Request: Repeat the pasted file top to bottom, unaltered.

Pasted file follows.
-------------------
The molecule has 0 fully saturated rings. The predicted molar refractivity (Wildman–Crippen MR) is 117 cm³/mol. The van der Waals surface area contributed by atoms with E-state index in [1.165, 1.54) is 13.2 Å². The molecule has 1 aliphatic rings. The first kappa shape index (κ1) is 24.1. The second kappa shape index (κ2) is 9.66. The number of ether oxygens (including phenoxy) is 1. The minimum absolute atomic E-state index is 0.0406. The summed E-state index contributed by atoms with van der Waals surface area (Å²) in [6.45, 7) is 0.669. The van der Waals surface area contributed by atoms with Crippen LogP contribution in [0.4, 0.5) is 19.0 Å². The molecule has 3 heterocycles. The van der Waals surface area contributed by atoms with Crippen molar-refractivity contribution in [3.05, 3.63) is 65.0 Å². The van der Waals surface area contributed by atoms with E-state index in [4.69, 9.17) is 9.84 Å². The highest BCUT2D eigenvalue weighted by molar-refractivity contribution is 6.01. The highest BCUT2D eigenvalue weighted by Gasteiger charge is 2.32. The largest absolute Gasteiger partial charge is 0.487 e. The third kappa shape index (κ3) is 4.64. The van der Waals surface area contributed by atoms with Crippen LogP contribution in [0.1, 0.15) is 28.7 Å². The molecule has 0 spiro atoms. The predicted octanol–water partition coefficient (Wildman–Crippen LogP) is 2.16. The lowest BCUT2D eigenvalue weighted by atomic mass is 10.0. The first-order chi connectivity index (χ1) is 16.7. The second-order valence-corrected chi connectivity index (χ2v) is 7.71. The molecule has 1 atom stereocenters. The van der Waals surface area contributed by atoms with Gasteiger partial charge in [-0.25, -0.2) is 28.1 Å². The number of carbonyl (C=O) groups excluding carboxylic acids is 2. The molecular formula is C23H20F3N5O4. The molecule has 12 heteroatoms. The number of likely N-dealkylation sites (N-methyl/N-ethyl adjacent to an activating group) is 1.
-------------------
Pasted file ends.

The molecule has 0 fully saturated rings. The predicted molar refractivity (Wildman–Crippen MR) is 117 cm³/mol. The van der Waals surface area contributed by atoms with E-state index in [1.165, 1.54) is 13.2 Å². The molecule has 1 aliphatic rings. The first kappa shape index (κ1) is 24.1. The second kappa shape index (κ2) is 9.66. The number of ether oxygens (including phenoxy) is 1. The minimum absolute atomic E-state index is 0.0406. The summed E-state index contributed by atoms with van der Waals surface area (Å²) in [6.45, 7) is 0.669. The van der Waals surface area contributed by atoms with Crippen LogP contribution in [0.4, 0.5) is 19.0 Å². The molecule has 3 heterocycles. The van der Waals surface area contributed by atoms with Crippen molar-refractivity contribution in [3.05, 3.63) is 65.0 Å². The van der Waals surface area contributed by atoms with E-state index in [4.69, 9.17) is 9.84 Å². The highest BCUT2D eigenvalue weighted by molar-refractivity contribution is 6.01. The highest BCUT2D eigenvalue weighted by Gasteiger charge is 2.32. The largest absolute Gasteiger partial charge is 0.487 e. The third kappa shape index (κ3) is 4.64. The van der Waals surface area contributed by atoms with Crippen LogP contribution in [0.1, 0.15) is 28.7 Å². The molecule has 0 spiro atoms. The predicted octanol–water partition coefficient (Wildman–Crippen LogP) is 2.16. The lowest BCUT2D eigenvalue weighted by atomic mass is 10.0. The first-order chi connectivity index (χ1) is 16.7. The second-order valence-corrected chi connectivity index (χ2v) is 7.71. The molecule has 1 atom stereocenters. The van der Waals surface area contributed by atoms with Gasteiger partial charge in [-0.25, -0.2) is 28.1 Å². The number of carbonyl (C=O) groups excluding carboxylic acids is 2. The molecular formula is C23H20F3N5O4. The molecule has 12 heteroatoms. The number of likely N-dealkylation sites (N-methyl/N-ethyl adjacent to an activating group) is 1.